Using Skulls in Art
Skulls represent death and are a sharp reminder of our mortality. Nevertheless, they are much more than that, especially in the creative realm. They depict change and transformation while other cultures associate them with strength and even protection. Without a doubt, skulls have various representations, particularly in the art world.
To Celebrate Death
The Day of the Death (Dia de Los Muertos) in Mexico is a time for families to dress up and celebrate their dead. Sugar Skulls are decorated in bright and vibrant hues and patterns as a means to show respect and commemorate the loved ones that have lost their lives and are placed on and around the gravestones of the deceased.
At first, the skulls were made from moulded sugar (hence, the name) and adorned with icing, beads, and feathers; all in garish colours. This has changed throughout the years and we can see skulls made from almost any material – without ever losing their whimsical decorations. You can identify a skull meant to celebrate Dia de Los Muertos by the cheerful shades, lashings of flowers, and elaborate details around the mouth and eyes.
To Hymn Life After Death
Not everybody believes that life ends with death. Many cultures stand by the idea that death is just the beginning of a new page in one’s existence – a step forward into a higher level of consciousness. Take the Mexican Aztec and Spanish cultures for example. In the Middle Ages skulls were believed to contain all of the energy and power of the human. They were also used to mark the entrance of a graveyard.
Aztecs would make human sacrifices to the gods to ensure that the sun will never abandon them. From their victims they would only keep the skulls, then bleach, paint, and also decorate them with flowers (marigolds in particular) potentially to immortalise the dead in ways not possible in real life.
To Show Change
Even if you are not a massive believer in Tarot cards, it is worth noting that the 13th trump card of the traditional deck is the Skull/Skeleton, which appears as a symbol of transformation or change.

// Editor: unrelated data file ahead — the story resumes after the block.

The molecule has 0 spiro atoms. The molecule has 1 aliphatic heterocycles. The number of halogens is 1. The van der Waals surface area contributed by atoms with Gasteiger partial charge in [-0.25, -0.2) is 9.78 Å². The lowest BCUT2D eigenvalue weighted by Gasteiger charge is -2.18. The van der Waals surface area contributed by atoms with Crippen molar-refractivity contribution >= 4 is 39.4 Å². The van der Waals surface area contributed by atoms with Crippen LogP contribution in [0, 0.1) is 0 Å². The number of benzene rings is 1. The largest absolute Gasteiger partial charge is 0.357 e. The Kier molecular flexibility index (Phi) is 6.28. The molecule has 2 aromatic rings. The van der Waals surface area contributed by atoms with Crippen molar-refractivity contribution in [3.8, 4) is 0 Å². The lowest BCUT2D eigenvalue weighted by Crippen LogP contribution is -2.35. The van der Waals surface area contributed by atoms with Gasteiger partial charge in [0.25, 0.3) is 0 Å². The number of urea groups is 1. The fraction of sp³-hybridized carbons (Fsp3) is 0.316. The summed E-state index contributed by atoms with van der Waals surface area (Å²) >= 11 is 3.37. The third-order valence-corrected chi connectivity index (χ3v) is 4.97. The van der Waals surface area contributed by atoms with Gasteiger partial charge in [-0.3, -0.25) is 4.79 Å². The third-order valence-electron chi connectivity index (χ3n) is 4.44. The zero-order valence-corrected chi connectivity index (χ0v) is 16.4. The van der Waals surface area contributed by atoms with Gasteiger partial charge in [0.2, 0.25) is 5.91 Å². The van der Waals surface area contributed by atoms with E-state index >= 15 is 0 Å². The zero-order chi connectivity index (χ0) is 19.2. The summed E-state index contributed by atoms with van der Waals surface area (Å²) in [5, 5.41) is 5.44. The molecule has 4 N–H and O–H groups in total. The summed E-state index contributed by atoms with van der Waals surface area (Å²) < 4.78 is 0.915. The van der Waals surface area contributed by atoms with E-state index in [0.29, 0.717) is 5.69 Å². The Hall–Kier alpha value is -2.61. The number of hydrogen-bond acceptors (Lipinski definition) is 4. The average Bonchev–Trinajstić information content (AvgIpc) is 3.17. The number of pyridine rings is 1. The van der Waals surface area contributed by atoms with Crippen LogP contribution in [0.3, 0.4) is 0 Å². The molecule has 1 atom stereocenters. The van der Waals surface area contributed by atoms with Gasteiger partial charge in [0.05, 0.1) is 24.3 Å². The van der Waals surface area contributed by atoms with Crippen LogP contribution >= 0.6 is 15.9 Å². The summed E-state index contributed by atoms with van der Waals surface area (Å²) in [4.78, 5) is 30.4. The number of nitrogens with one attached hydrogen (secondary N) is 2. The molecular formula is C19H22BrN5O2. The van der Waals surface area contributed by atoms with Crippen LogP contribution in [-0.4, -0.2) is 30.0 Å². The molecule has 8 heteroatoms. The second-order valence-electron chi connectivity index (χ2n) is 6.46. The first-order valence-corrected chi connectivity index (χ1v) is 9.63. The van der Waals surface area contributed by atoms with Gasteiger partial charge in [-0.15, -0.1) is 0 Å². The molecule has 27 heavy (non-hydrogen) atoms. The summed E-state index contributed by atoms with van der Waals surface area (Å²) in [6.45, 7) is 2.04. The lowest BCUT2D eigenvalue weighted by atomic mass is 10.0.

Among the various interpretations of the card, the most common ones are:
- End of a cycle
- Psychological transformation
- Transition into a new state
- Finishing up
- Elimination of old patterns
- Deep change
Image credit: Tarot Card Project by Rann Poisoncage on Deviant Art
To Signify Vanity
In his painting, Charles Allan Gilbert used the form of a skull to represent human flaws, specifically vanity, in the late 1800s. In this painting, one can see a woman sitting at a dressing table staring at her reflection in the mirror, which is merely something innovative or impressive as an idea.
A closer look, though, will reveal that if the components of the image would come together, one can clearly see the outline of a skull created right in front of their very eyes, which encourages viewers to look much deeper than an individual’s (vain) exterior and quit practising vain ideals.
As a Fashion Statement
Over the years the skull has evolved into a cool emblem that more and more tattoo lovers choose to ink themselves with. Whether painted on tees or tattooed on forearms, the skull has started a trend on its own. What it represents depends on its wearer and the viewer.
From just another decorative feature to a medium on which to create other patterns, we have witnessed the rise of the skull as a fashion statement.
For example, Damien Hirst’s diamante skull – For the Love of God – or the work of artist Georgia O’Keefe, who has decided to paint the skulls of horses and cows she found while crossing the desert to give them a place in the pantheon of the immortals, or even Sasha Vinogradov, who gives an otherwise playful piece a dramatic (and somewhat macabre) undertone with the use of skulls.
Undeniably skulls will continue to hold symbolic status across the corners of the earth. They will continue to tell their own stories and express themselves in art, design, sculpture and history through the eyes of their creators and those that hold them dear.